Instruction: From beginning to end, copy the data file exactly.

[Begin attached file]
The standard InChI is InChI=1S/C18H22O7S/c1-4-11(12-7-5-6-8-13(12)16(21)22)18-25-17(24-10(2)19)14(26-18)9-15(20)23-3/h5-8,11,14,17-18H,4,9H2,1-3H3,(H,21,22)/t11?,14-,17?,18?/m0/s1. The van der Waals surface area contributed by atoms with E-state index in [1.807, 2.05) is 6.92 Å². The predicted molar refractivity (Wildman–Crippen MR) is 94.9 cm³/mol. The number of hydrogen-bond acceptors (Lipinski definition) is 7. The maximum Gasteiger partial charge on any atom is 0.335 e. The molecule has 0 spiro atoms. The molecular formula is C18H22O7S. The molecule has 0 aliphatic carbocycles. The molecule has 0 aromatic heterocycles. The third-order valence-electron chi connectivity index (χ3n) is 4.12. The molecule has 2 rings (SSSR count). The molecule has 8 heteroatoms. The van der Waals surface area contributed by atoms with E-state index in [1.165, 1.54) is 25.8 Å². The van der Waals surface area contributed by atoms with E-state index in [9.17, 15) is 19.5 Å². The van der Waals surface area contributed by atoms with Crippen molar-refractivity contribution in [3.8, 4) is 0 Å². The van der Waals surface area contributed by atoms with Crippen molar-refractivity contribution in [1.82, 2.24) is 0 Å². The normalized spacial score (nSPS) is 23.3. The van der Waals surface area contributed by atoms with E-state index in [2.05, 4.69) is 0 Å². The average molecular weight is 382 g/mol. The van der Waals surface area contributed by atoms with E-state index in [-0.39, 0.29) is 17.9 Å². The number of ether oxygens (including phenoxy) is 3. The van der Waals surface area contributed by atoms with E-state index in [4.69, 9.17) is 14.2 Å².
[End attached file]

The standard InChI is InChI=1S/C18H22O7S/c1-4-11(12-7-5-6-8-13(12)16(21)22)18-25-17(24-10(2)19)14(26-18)9-15(20)23-3/h5-8,11,14,17-18H,4,9H2,1-3H3,(H,21,22)/t11?,14-,17?,18?/m0/s1. The van der Waals surface area contributed by atoms with E-state index in [1.807, 2.05) is 6.92 Å². The predicted molar refractivity (Wildman–Crippen MR) is 94.9 cm³/mol. The number of hydrogen-bond acceptors (Lipinski definition) is 7. The maximum Gasteiger partial charge on any atom is 0.335 e. The molecule has 0 spiro atoms. The molecular formula is C18H22O7S. The molecule has 0 aliphatic carbocycles. The molecule has 0 aromatic heterocycles. The third-order valence-electron chi connectivity index (χ3n) is 4.12. The molecule has 2 rings (SSSR count). The molecule has 8 heteroatoms. The van der Waals surface area contributed by atoms with E-state index in [1.165, 1.54) is 25.8 Å². The van der Waals surface area contributed by atoms with E-state index in [9.17, 15) is 19.5 Å². The van der Waals surface area contributed by atoms with Crippen molar-refractivity contribution in [3.8, 4) is 0 Å². The van der Waals surface area contributed by atoms with Crippen molar-refractivity contribution in [1.82, 2.24) is 0 Å². The normalized spacial score (nSPS) is 23.3. The van der Waals surface area contributed by atoms with E-state index in [2.05, 4.69) is 0 Å². The average molecular weight is 382 g/mol. The van der Waals surface area contributed by atoms with E-state index in [-0.39, 0.29) is 17.9 Å². The number of ether oxygens (including phenoxy) is 3. The van der Waals surface area contributed by atoms with E-state index in [4.69, 9.17) is 14.2 Å².